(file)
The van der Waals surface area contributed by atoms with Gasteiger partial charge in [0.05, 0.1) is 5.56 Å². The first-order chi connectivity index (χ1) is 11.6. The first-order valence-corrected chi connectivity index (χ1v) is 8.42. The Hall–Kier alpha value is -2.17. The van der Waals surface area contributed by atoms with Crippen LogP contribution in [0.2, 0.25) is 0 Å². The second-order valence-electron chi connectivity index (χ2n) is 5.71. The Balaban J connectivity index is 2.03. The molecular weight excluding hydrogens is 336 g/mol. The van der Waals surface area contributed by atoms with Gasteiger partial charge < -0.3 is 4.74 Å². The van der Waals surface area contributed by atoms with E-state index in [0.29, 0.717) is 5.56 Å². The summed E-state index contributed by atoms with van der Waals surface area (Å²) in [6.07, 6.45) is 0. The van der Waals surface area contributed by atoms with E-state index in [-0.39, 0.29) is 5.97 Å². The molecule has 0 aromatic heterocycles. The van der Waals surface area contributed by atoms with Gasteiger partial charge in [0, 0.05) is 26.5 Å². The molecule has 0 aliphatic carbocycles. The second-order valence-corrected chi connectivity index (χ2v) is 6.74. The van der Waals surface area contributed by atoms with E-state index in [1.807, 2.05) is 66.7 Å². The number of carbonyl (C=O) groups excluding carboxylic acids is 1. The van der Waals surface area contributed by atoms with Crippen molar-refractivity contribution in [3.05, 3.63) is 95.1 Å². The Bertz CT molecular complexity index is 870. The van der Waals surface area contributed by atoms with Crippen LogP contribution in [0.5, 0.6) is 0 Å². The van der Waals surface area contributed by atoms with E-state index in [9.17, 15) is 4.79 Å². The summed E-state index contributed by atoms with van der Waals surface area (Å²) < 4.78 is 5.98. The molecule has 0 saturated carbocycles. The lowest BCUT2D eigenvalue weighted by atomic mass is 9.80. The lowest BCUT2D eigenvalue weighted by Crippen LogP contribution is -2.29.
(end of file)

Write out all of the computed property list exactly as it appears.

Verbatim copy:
The van der Waals surface area contributed by atoms with Gasteiger partial charge in [0.05, 0.1) is 5.56 Å². The first-order chi connectivity index (χ1) is 11.6. The first-order valence-corrected chi connectivity index (χ1v) is 8.42. The Hall–Kier alpha value is -2.17. The van der Waals surface area contributed by atoms with Crippen LogP contribution in [0.2, 0.25) is 0 Å². The second-order valence-electron chi connectivity index (χ2n) is 5.71. The Balaban J connectivity index is 2.03. The molecular weight excluding hydrogens is 336 g/mol. The van der Waals surface area contributed by atoms with Gasteiger partial charge < -0.3 is 4.74 Å². The van der Waals surface area contributed by atoms with E-state index in [0.29, 0.717) is 5.56 Å². The summed E-state index contributed by atoms with van der Waals surface area (Å²) in [6.07, 6.45) is 0. The van der Waals surface area contributed by atoms with E-state index in [-0.39, 0.29) is 5.97 Å². The molecule has 0 aromatic heterocycles. The van der Waals surface area contributed by atoms with Gasteiger partial charge in [0, 0.05) is 26.5 Å². The molecule has 0 aliphatic carbocycles. The second-order valence-corrected chi connectivity index (χ2v) is 6.74. The van der Waals surface area contributed by atoms with E-state index in [1.807, 2.05) is 66.7 Å². The number of carbonyl (C=O) groups excluding carboxylic acids is 1. The van der Waals surface area contributed by atoms with Crippen molar-refractivity contribution in [3.05, 3.63) is 95.1 Å². The Bertz CT molecular complexity index is 870. The van der Waals surface area contributed by atoms with Crippen LogP contribution in [0.5, 0.6) is 0 Å². The van der Waals surface area contributed by atoms with E-state index in [9.17, 15) is 4.79 Å². The summed E-state index contributed by atoms with van der Waals surface area (Å²) < 4.78 is 5.98. The molecule has 0 saturated carbocycles. The lowest BCUT2D eigenvalue weighted by atomic mass is 9.80. The lowest BCUT2D eigenvalue weighted by Crippen LogP contribution is -2.29.